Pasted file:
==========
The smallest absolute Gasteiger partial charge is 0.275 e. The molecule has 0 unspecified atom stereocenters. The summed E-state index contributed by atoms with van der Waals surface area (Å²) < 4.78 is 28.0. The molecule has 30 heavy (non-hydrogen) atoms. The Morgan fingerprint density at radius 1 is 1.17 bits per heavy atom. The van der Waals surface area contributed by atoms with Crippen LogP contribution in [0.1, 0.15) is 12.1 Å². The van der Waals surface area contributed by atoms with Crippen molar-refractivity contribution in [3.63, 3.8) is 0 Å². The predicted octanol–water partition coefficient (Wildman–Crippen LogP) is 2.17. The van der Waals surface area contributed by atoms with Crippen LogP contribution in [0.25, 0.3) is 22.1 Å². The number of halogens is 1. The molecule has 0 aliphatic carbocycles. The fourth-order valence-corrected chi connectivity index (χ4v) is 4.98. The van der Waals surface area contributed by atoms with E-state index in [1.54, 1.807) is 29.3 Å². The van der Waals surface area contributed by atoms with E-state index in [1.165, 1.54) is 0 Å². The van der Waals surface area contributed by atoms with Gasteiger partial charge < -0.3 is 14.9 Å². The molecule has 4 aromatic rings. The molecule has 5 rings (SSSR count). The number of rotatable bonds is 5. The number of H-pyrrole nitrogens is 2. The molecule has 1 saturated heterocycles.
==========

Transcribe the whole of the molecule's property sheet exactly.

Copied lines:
The smallest absolute Gasteiger partial charge is 0.275 e. The molecule has 0 unspecified atom stereocenters. The summed E-state index contributed by atoms with van der Waals surface area (Å²) < 4.78 is 28.0. The molecule has 30 heavy (non-hydrogen) atoms. The Morgan fingerprint density at radius 1 is 1.17 bits per heavy atom. The van der Waals surface area contributed by atoms with Crippen LogP contribution in [0.1, 0.15) is 12.1 Å². The van der Waals surface area contributed by atoms with Crippen molar-refractivity contribution in [3.63, 3.8) is 0 Å². The predicted octanol–water partition coefficient (Wildman–Crippen LogP) is 2.17. The van der Waals surface area contributed by atoms with Crippen LogP contribution in [0.25, 0.3) is 22.1 Å². The number of halogens is 1. The molecule has 0 aliphatic carbocycles. The fourth-order valence-corrected chi connectivity index (χ4v) is 4.98. The van der Waals surface area contributed by atoms with E-state index in [1.54, 1.807) is 29.3 Å². The van der Waals surface area contributed by atoms with E-state index in [1.165, 1.54) is 0 Å². The van der Waals surface area contributed by atoms with Gasteiger partial charge < -0.3 is 14.9 Å². The molecule has 4 aromatic rings. The molecule has 5 rings (SSSR count). The number of rotatable bonds is 5. The number of H-pyrrole nitrogens is 2. The molecule has 1 saturated heterocycles.